Ex-priest loses appeal against conviction for abusing boy he paid to do the gardening
Courts hears that rape by Denis Nolan injured boy and left him with health problems
A former priest who raped a child he had paid to do his gardening has lost an appeal against his conviction.
Denis Nolan (64), formerly of The Presbytery, Rathnew, Co Wicklow, was found guilty by a jury at the Central Criminal Court of six counts of oral rape, defilement and sexual assault of the boy at his home between 2005 and 2006 when the victim was aged between 10 and 11.
Nolan, who was a parish priest in Co Wicklow and served on the board of management of a local school, had denied the charges.
He was already serving a sentence for sexually abusing a different boy - and had been defrocked - when he was sentenced to eight years imprisonment by Mr Justice Patrick McCarthy on May 15th, 2017.
The Central Criminal Court heard the former priest gave the victim the opportunity to work in his garden and the garden of the presbytery. He paid the victim €10 or €15 in general for his work in the garden, but this amount increased once the abuse began.
The court heard the then priest initially made inappropriate remarks about whether or not the victim was entering puberty, and encouraged him to look up sexual subjects online. This progressed to fondling and then to oral rape and sexual assault in the bedroom of the priest’s house.
The boy was subsequently raped and sexually assaulted on a number of occasions, three times in the presbytery in Co Wicklow and once in a car near the priest’s house.
The court heard that the final rape in a presbytery injured the boy, causing him a lot of pain and leading to an operation and continuing health problems.
Nolan’s conviction was upheld on Tuesday following an unsuccessful appeal which focused on the trial judge’s decision not to give the jury a corroboration warning.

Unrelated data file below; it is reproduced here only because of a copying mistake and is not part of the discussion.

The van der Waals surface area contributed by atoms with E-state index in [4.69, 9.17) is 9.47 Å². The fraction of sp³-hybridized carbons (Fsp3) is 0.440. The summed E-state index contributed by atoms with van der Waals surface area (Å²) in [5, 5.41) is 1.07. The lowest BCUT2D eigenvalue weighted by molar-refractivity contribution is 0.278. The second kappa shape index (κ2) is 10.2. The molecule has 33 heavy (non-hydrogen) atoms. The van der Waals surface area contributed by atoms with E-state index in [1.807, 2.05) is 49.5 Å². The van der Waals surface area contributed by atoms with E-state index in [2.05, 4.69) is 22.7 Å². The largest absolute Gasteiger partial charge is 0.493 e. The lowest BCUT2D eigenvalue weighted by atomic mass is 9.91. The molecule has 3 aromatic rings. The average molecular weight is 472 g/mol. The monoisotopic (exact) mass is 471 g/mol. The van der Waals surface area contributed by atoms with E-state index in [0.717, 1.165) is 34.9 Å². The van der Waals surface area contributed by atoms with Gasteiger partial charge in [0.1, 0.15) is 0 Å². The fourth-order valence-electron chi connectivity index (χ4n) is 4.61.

Giving judgment in the three-judge court, Mr Justice John Hedigan said the Court of Appeal was not satisfied that there was any incorrect legal basis for deciding not to give a warning.
Mr Justice Hedigan said the trial judge had found that alleged inconsistencies in the complainant’s evidence did not go beyond the normal level of inconsistencies found in cases of this nature.
The alleged inconsistencies, as submitted by Nolan’s lawyers, were that the complainant had anchored the dates of the offending around his confirmation. Furthermore, in civil proceedings, the complainant had referred to four oral rapes while in his evidence he referred to three.
Mr Justice Hedigan, who sat with President of the Court of Appeal Mr Justice George Birmingham, and Mr Justice John Edwards, said it was hardly surprising that certain inconsistencies in these case innocently occur and that was certainly the case in respect of children. The appeal was therefore dismissed.
In his victim impact statement the victim, who is now an adult, said that the abuse had had a traumatic impact on his life.
He said he could not manage without the support of others and his medication, and that it felt “almost impossible” to take control of his life.
He said he suffered greatly from post-traumatic stress disorder, anxiety, depression, panic and fear and said that many times on a weekly basis, he felt he would be “better off dead”.
The court heard he finds it difficult to hold down a job or to function on a day-to-day basis, and that he avoids his friends and social events because he feels he “just doesn’t fit in”.